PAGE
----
Published on October 28th, 2014 | by SgtKaiju


Gotham – ‘Selina Kyle’ – Review

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Ah the difficult sophomore album…

Folllowing on from last weeks series opener, ‘Selina Kyle’ is a mixed bag. In some ways it improved on that initial outing and in someways it falls right into the same traps.


As with much modern television, ‘Selina Kyle’ falls somewhere between traditional ‘monster-of-the-week’ shows and the more long-form storytelling of HBO-esque shows. We are introduced to the the above child snatchers, with their odd-50s style affected speech and twisted morals. They are prowling the cities underground for homeless kids to take for the creepily monikered Dollmaker and thus run into the Selina Kyle, the young Catwoman.

This episode is an odd combination of very much being Selina’s story (title included) but not really telling us much about her. Yes, she’s plucky and yes, she’s resourceful and we do see the growing moral grey area in her as she barters information about the Wayne’s killer only when it can stop her going to jail, but her characterization still remains a sketch at best. Camren Bicondova is doing sterling work in the role and is eminently watchable, but she hasn’t yet had any real character work to chew on.

410Elsewhere in Gotham we have the continuing drama of Bullock and Gordan, their two sides clashing throughout as well as the increasingly unhinged Oswald Cobblepot (Don’t call him Penguin…) leaving a bloody trail across the outskirts. I’m really enjoying the Oswald storyline, it really feels like it is building toward a big confrontation when he inevitably and finally returns to Gotham. Other highlights are Richard Kind playing against type as the wonderfully creepy Mayor and John Dorman as Carmine Falcone, relishing every bit of his mafioso role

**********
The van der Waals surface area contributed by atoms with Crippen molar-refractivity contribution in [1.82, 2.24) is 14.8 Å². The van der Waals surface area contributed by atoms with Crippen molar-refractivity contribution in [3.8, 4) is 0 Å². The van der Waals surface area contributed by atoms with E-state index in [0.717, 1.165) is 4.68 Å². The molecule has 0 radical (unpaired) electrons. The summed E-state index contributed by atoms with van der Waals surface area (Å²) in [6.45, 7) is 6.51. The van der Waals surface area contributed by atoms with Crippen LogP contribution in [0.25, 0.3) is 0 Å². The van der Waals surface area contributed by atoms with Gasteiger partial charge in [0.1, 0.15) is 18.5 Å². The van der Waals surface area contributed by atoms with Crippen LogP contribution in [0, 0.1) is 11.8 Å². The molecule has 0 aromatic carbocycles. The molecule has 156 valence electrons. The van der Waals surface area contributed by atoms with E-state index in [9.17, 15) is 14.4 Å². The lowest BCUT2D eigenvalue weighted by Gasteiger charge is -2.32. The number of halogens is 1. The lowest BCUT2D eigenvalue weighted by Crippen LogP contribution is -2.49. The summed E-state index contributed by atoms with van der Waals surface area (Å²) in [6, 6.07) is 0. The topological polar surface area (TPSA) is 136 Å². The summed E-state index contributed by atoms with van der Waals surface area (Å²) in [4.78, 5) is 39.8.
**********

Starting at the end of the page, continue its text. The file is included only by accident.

As before there are some bum-notes within the cast. Sean Pertwee continues to star in his own remake of Lock Stock whilst Renee and Crispus from the Major Crimes Unit remain under used and one-note characters.  Barbara Kean remains insufferable as James Gordon’s finacee and Sarah Essen as the GCPD Captain seems stuck between supporting role and bit part.


All in all, Gotham remains a intriguing series but there will come a point where the pass it has due to the abiding love of the Batverse will run out and it will have to stand on it’s own two legs. It is slowing finding itself but I just hope it does so before it’s time runs out. It still has too much weight going on, with too many storylines and relationships vying for attention and space. This week we did drop Posion Ivy from the episode, but with sizeable cast only going to grow, there is a very real chance that Gotham will descend into a muddled chaos of half-done stories and forgotten roles.

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